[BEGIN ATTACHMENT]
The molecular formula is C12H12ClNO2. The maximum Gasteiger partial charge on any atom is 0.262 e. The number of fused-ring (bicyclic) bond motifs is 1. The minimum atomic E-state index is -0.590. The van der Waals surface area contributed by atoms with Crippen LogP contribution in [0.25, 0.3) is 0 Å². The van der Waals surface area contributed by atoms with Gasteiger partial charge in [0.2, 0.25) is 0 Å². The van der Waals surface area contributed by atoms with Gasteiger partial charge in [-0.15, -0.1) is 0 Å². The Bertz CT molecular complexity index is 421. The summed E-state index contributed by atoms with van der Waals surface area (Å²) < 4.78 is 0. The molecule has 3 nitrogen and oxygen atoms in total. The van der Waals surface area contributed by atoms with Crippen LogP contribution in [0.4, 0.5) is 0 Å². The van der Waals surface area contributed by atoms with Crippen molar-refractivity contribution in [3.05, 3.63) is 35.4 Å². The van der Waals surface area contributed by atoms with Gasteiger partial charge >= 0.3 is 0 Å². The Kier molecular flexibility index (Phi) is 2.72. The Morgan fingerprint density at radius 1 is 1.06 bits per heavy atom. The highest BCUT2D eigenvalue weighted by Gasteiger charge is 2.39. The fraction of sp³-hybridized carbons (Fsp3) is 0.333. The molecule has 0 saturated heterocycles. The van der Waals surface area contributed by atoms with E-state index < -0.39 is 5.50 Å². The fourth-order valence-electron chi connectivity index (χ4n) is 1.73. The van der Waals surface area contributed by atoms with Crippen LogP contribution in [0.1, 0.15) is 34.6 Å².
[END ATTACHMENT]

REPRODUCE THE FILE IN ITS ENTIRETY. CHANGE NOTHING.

The molecular formula is C12H12ClNO2. The maximum Gasteiger partial charge on any atom is 0.262 e. The number of fused-ring (bicyclic) bond motifs is 1. The minimum atomic E-state index is -0.590. The van der Waals surface area contributed by atoms with Crippen LogP contribution in [0.25, 0.3) is 0 Å². The van der Waals surface area contributed by atoms with Gasteiger partial charge in [0.2, 0.25) is 0 Å². The van der Waals surface area contributed by atoms with Gasteiger partial charge in [-0.15, -0.1) is 0 Å². The Bertz CT molecular complexity index is 421. The summed E-state index contributed by atoms with van der Waals surface area (Å²) < 4.78 is 0. The molecule has 3 nitrogen and oxygen atoms in total. The van der Waals surface area contributed by atoms with Crippen LogP contribution in [0.4, 0.5) is 0 Å². The van der Waals surface area contributed by atoms with Crippen molar-refractivity contribution in [3.05, 3.63) is 35.4 Å². The van der Waals surface area contributed by atoms with Gasteiger partial charge >= 0.3 is 0 Å². The Kier molecular flexibility index (Phi) is 2.72. The Morgan fingerprint density at radius 1 is 1.06 bits per heavy atom. The highest BCUT2D eigenvalue weighted by Gasteiger charge is 2.39. The fraction of sp³-hybridized carbons (Fsp3) is 0.333. The molecule has 0 saturated heterocycles. The van der Waals surface area contributed by atoms with E-state index < -0.39 is 5.50 Å². The fourth-order valence-electron chi connectivity index (χ4n) is 1.73. The van der Waals surface area contributed by atoms with Crippen LogP contribution in [0.1, 0.15) is 34.6 Å².